Rwanda is to benefit from a new project to develop laws, regulations and institutional structures necessary for the growth of science, technology and innovation.
The project, funded by the United Kingdom's Department for International Development (DFID), will work with the Rwandan Ministry for Science, Technology and Research to create an "enabling environment" to implement Rwanda's science, technology and innovation (STI) policy, which was approved by the Rwandan government in 2005.
The US$1.4 million project is in line with Rwanda's Vision 2020 plan and its proposed Economic Development and Poverty Reduction Strategy. Both identify supporting STI as essential to the country's economic and social development, and vital in reducing poverty and boosting income levels through the creation of higher value jobs.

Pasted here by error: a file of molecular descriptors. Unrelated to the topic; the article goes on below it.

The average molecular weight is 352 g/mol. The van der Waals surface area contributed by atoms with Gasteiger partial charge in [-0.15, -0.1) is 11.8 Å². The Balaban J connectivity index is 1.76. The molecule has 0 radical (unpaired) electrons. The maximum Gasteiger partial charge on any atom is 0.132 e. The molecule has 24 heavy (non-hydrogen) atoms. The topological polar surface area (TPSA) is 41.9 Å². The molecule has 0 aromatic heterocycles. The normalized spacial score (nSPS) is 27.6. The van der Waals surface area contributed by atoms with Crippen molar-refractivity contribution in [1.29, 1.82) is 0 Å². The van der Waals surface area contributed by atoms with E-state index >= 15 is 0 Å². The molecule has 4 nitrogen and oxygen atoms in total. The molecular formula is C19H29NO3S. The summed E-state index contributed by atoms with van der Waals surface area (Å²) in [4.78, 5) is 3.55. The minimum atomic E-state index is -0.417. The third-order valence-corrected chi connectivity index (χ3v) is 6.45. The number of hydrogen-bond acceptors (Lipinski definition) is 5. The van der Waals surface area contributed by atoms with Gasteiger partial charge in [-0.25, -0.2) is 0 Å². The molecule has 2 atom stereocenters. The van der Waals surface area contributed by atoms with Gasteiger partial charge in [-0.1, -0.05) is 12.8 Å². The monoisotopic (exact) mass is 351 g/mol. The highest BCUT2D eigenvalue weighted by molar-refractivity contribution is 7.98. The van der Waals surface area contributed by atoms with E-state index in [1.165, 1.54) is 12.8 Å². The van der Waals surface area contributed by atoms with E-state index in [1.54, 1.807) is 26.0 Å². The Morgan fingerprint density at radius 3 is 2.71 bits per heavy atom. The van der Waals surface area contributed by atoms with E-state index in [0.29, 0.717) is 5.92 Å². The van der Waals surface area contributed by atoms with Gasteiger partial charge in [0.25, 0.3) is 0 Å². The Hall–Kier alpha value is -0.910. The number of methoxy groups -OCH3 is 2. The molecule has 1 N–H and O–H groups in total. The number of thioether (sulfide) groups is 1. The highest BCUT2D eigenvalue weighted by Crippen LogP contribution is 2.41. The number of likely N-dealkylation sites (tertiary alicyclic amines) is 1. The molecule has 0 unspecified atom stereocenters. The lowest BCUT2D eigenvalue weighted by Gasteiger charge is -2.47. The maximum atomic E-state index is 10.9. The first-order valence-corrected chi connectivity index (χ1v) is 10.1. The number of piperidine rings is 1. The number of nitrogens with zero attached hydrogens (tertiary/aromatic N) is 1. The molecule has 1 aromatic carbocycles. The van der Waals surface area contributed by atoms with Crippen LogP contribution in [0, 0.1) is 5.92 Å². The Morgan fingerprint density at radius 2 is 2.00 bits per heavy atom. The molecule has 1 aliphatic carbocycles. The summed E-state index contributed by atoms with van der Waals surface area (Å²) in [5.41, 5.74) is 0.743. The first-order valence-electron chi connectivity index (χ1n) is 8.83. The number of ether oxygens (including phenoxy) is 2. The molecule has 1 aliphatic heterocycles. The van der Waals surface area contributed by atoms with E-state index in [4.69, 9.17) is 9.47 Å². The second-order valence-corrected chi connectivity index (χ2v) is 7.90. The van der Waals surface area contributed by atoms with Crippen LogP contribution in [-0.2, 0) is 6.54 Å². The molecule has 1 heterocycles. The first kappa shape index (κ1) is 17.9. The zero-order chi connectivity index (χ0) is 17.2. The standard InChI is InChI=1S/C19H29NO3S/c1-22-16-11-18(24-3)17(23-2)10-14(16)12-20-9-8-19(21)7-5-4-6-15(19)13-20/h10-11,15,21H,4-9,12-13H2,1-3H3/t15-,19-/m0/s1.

DFID's chief scientific advisor, Gordon Conway, told Rwandan newspaper The New Times that the project would help the country "realise development" and subsequently raise people's standards of living.
The project was announced at a Science, Technology and Innovation Partners meeting with the World Bank and the Rwandan government last month (19 June).
It has four objectives that it aims to achieve by 2008. The first is to forge links between research and educational bodies, the public and private sectors and civil society.
It also aims to draft a framework for the laws, regulations and institutions needed to implement STI policy. This includes creating a national commission for STI and an associated national research fund.
The project will help create new opportunities for institutions involved with STI to contribute to economic and social development.
Lastly, the project will help the government measure the benefits and impacts of its investment in STI.
The project will run alongside a World Bank project, which over the past year has assessed and made recommendations on how best to increase science and technology capacity in Rwanda.
Alfred Watkins, the World Bank's science and technology program coordinator, said the DFID project will create an environment that will enable these recommendations to be implemented.
Rwanda's Minister for Technology and Research, Romain Murenzi, told The New Times that the country could only achieve significant growth through technological advancement.